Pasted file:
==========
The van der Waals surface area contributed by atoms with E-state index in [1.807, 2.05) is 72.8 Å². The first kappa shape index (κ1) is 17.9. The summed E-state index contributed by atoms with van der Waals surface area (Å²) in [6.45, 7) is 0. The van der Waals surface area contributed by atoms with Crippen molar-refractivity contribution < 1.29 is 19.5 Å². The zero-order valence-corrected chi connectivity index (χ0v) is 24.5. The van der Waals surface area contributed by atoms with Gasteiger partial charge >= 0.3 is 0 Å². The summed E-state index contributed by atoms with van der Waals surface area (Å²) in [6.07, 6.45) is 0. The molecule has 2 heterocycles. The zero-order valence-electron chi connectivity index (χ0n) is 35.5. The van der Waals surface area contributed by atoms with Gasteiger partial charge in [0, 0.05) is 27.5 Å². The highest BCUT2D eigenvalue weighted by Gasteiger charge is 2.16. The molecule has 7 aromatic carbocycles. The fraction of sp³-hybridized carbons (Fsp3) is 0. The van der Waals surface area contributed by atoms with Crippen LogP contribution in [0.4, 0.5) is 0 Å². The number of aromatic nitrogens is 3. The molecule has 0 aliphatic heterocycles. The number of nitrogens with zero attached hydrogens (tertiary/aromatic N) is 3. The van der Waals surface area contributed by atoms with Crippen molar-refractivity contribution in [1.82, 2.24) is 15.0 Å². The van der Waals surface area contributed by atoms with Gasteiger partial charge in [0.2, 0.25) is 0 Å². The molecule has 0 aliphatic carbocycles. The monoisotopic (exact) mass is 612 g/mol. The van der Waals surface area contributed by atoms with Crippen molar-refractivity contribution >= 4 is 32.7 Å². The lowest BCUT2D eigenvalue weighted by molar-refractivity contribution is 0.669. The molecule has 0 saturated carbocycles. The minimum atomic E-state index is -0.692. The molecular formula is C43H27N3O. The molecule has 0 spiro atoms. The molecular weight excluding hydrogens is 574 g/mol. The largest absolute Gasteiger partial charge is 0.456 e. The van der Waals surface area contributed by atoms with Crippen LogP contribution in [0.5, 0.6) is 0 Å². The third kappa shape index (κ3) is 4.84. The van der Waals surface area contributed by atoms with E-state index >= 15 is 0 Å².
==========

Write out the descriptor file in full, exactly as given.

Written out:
The van der Waals surface area contributed by atoms with E-state index in [1.807, 2.05) is 72.8 Å². The first kappa shape index (κ1) is 17.9. The summed E-state index contributed by atoms with van der Waals surface area (Å²) in [6.45, 7) is 0. The van der Waals surface area contributed by atoms with Crippen molar-refractivity contribution < 1.29 is 19.5 Å². The zero-order valence-corrected chi connectivity index (χ0v) is 24.5. The van der Waals surface area contributed by atoms with Gasteiger partial charge >= 0.3 is 0 Å². The summed E-state index contributed by atoms with van der Waals surface area (Å²) in [6.07, 6.45) is 0. The molecule has 2 heterocycles. The zero-order valence-electron chi connectivity index (χ0n) is 35.5. The van der Waals surface area contributed by atoms with Gasteiger partial charge in [0, 0.05) is 27.5 Å². The highest BCUT2D eigenvalue weighted by Gasteiger charge is 2.16. The molecule has 7 aromatic carbocycles. The fraction of sp³-hybridized carbons (Fsp3) is 0. The van der Waals surface area contributed by atoms with Crippen LogP contribution in [0.4, 0.5) is 0 Å². The number of aromatic nitrogens is 3. The molecule has 0 aliphatic heterocycles. The number of nitrogens with zero attached hydrogens (tertiary/aromatic N) is 3. The van der Waals surface area contributed by atoms with Crippen molar-refractivity contribution in [1.82, 2.24) is 15.0 Å². The van der Waals surface area contributed by atoms with Gasteiger partial charge in [0.2, 0.25) is 0 Å². The molecule has 0 aliphatic carbocycles. The monoisotopic (exact) mass is 612 g/mol. The van der Waals surface area contributed by atoms with Crippen molar-refractivity contribution >= 4 is 32.7 Å². The lowest BCUT2D eigenvalue weighted by molar-refractivity contribution is 0.669. The molecule has 0 saturated carbocycles. The minimum atomic E-state index is -0.692. The molecular formula is C43H27N3O. The molecule has 0 spiro atoms. The molecular weight excluding hydrogens is 574 g/mol. The largest absolute Gasteiger partial charge is 0.456 e. The van der Waals surface area contributed by atoms with Crippen LogP contribution in [0.5, 0.6) is 0 Å². The third kappa shape index (κ3) is 4.84. The van der Waals surface area contributed by atoms with E-state index >= 15 is 0 Å².